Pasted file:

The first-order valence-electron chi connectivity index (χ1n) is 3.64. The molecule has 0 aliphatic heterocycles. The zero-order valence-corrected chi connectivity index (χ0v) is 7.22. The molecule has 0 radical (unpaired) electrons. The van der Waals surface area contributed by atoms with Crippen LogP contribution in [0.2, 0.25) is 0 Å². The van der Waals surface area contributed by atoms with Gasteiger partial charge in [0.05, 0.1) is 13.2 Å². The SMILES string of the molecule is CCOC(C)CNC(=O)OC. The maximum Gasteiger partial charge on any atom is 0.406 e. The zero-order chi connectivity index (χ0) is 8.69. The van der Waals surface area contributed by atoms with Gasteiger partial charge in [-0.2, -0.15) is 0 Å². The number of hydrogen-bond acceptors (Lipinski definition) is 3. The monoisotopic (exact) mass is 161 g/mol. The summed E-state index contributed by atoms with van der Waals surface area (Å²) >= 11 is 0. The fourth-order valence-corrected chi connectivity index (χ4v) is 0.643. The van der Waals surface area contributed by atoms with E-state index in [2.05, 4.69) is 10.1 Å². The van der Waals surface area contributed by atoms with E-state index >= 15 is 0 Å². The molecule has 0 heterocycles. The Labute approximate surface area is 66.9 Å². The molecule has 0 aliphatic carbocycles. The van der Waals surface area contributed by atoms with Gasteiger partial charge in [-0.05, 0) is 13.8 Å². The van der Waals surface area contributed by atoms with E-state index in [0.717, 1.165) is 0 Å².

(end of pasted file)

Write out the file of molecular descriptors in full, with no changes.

The first-order valence-electron chi connectivity index (χ1n) is 3.64. The molecule has 0 aliphatic heterocycles. The zero-order valence-corrected chi connectivity index (χ0v) is 7.22. The molecule has 0 radical (unpaired) electrons. The van der Waals surface area contributed by atoms with Crippen LogP contribution in [0.2, 0.25) is 0 Å². The van der Waals surface area contributed by atoms with Gasteiger partial charge in [0.05, 0.1) is 13.2 Å². The SMILES string of the molecule is CCOC(C)CNC(=O)OC. The maximum Gasteiger partial charge on any atom is 0.406 e. The zero-order chi connectivity index (χ0) is 8.69. The van der Waals surface area contributed by atoms with Gasteiger partial charge in [-0.2, -0.15) is 0 Å². The number of hydrogen-bond acceptors (Lipinski definition) is 3. The monoisotopic (exact) mass is 161 g/mol. The summed E-state index contributed by atoms with van der Waals surface area (Å²) >= 11 is 0. The fourth-order valence-corrected chi connectivity index (χ4v) is 0.643. The van der Waals surface area contributed by atoms with E-state index in [2.05, 4.69) is 10.1 Å². The van der Waals surface area contributed by atoms with E-state index >= 15 is 0 Å². The molecule has 0 heterocycles. The Labute approximate surface area is 66.9 Å². The molecule has 0 aliphatic carbocycles. The van der Waals surface area contributed by atoms with Gasteiger partial charge in [-0.05, 0) is 13.8 Å². The van der Waals surface area contributed by atoms with E-state index in [0.717, 1.165) is 0 Å².